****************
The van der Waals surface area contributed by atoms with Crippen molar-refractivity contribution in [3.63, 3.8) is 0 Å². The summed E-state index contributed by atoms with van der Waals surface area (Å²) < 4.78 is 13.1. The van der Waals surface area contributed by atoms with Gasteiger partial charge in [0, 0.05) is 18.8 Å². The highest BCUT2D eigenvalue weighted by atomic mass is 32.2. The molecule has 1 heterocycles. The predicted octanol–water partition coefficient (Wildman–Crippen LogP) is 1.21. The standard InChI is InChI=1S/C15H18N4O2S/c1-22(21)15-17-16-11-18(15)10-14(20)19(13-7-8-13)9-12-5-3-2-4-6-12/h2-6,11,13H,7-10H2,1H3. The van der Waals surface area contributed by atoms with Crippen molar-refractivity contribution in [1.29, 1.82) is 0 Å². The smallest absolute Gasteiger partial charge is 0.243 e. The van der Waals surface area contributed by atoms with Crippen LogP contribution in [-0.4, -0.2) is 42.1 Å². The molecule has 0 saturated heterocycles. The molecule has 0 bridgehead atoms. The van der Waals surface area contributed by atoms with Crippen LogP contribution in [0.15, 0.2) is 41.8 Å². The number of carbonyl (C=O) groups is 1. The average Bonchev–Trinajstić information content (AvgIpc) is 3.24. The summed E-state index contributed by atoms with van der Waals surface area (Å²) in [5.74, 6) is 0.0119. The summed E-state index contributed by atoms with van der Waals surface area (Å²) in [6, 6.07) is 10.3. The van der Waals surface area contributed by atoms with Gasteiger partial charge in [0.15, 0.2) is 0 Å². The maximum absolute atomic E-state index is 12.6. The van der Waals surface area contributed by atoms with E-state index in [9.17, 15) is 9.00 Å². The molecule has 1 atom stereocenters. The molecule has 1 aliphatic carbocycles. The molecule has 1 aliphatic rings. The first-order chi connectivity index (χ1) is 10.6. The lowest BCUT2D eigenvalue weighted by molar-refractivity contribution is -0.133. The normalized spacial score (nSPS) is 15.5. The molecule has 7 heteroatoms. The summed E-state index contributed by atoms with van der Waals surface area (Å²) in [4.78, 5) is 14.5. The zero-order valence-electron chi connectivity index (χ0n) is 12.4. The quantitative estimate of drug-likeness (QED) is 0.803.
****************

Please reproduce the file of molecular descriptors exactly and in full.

The van der Waals surface area contributed by atoms with Crippen molar-refractivity contribution in [3.63, 3.8) is 0 Å². The summed E-state index contributed by atoms with van der Waals surface area (Å²) < 4.78 is 13.1. The van der Waals surface area contributed by atoms with Gasteiger partial charge in [0, 0.05) is 18.8 Å². The highest BCUT2D eigenvalue weighted by atomic mass is 32.2. The molecule has 1 heterocycles. The predicted octanol–water partition coefficient (Wildman–Crippen LogP) is 1.21. The standard InChI is InChI=1S/C15H18N4O2S/c1-22(21)15-17-16-11-18(15)10-14(20)19(13-7-8-13)9-12-5-3-2-4-6-12/h2-6,11,13H,7-10H2,1H3. The van der Waals surface area contributed by atoms with Crippen molar-refractivity contribution in [1.29, 1.82) is 0 Å². The smallest absolute Gasteiger partial charge is 0.243 e. The van der Waals surface area contributed by atoms with Crippen LogP contribution in [-0.4, -0.2) is 42.1 Å². The molecule has 0 saturated heterocycles. The molecule has 0 bridgehead atoms. The van der Waals surface area contributed by atoms with Crippen LogP contribution in [0.15, 0.2) is 41.8 Å². The number of carbonyl (C=O) groups is 1. The average Bonchev–Trinajstić information content (AvgIpc) is 3.24. The summed E-state index contributed by atoms with van der Waals surface area (Å²) in [5.74, 6) is 0.0119. The summed E-state index contributed by atoms with van der Waals surface area (Å²) in [6, 6.07) is 10.3. The van der Waals surface area contributed by atoms with Gasteiger partial charge in [0.15, 0.2) is 0 Å². The maximum absolute atomic E-state index is 12.6. The van der Waals surface area contributed by atoms with E-state index in [9.17, 15) is 9.00 Å². The molecule has 1 atom stereocenters. The molecule has 1 aliphatic carbocycles. The molecule has 1 aliphatic rings. The first-order chi connectivity index (χ1) is 10.6. The lowest BCUT2D eigenvalue weighted by molar-refractivity contribution is -0.133. The normalized spacial score (nSPS) is 15.5. The molecule has 7 heteroatoms. The summed E-state index contributed by atoms with van der Waals surface area (Å²) in [4.78, 5) is 14.5. The zero-order valence-electron chi connectivity index (χ0n) is 12.4. The quantitative estimate of drug-likeness (QED) is 0.803.